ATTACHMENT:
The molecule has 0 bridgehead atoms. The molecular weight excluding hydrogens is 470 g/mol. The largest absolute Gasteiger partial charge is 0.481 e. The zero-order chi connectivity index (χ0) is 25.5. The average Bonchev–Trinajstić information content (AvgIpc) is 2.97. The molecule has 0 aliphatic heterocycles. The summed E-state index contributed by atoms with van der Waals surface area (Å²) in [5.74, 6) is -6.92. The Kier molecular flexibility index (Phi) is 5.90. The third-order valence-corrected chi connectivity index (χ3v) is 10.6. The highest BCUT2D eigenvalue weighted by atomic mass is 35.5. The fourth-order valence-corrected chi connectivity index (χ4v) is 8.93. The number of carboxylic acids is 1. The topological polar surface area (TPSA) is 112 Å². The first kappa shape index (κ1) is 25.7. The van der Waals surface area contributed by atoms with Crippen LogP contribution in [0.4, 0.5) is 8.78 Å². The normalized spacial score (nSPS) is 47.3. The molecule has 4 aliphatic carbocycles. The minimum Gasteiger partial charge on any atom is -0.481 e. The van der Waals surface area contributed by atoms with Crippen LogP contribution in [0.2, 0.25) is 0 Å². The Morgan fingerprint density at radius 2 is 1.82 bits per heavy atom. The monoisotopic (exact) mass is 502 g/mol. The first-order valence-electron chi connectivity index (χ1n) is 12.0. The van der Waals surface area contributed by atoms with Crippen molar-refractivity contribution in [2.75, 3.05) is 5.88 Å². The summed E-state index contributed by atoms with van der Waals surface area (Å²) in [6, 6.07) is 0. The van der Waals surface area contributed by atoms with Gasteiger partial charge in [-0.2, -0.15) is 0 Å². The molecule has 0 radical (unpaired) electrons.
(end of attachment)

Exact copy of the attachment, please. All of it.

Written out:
The molecule has 0 bridgehead atoms. The molecular weight excluding hydrogens is 470 g/mol. The largest absolute Gasteiger partial charge is 0.481 e. The zero-order chi connectivity index (χ0) is 25.5. The average Bonchev–Trinajstić information content (AvgIpc) is 2.97. The molecule has 0 aliphatic heterocycles. The summed E-state index contributed by atoms with van der Waals surface area (Å²) in [5.74, 6) is -6.92. The Kier molecular flexibility index (Phi) is 5.90. The third-order valence-corrected chi connectivity index (χ3v) is 10.6. The highest BCUT2D eigenvalue weighted by atomic mass is 35.5. The fourth-order valence-corrected chi connectivity index (χ4v) is 8.93. The number of carboxylic acids is 1. The topological polar surface area (TPSA) is 112 Å². The first kappa shape index (κ1) is 25.7. The van der Waals surface area contributed by atoms with Crippen LogP contribution in [0.4, 0.5) is 8.78 Å². The normalized spacial score (nSPS) is 47.3. The molecule has 4 aliphatic carbocycles. The minimum Gasteiger partial charge on any atom is -0.481 e. The van der Waals surface area contributed by atoms with Crippen LogP contribution in [0.2, 0.25) is 0 Å². The Morgan fingerprint density at radius 2 is 1.82 bits per heavy atom. The monoisotopic (exact) mass is 502 g/mol. The first-order valence-electron chi connectivity index (χ1n) is 12.0. The van der Waals surface area contributed by atoms with Crippen molar-refractivity contribution in [2.75, 3.05) is 5.88 Å². The summed E-state index contributed by atoms with van der Waals surface area (Å²) in [6, 6.07) is 0. The van der Waals surface area contributed by atoms with Gasteiger partial charge in [-0.2, -0.15) is 0 Å². The molecule has 0 radical (unpaired) electrons.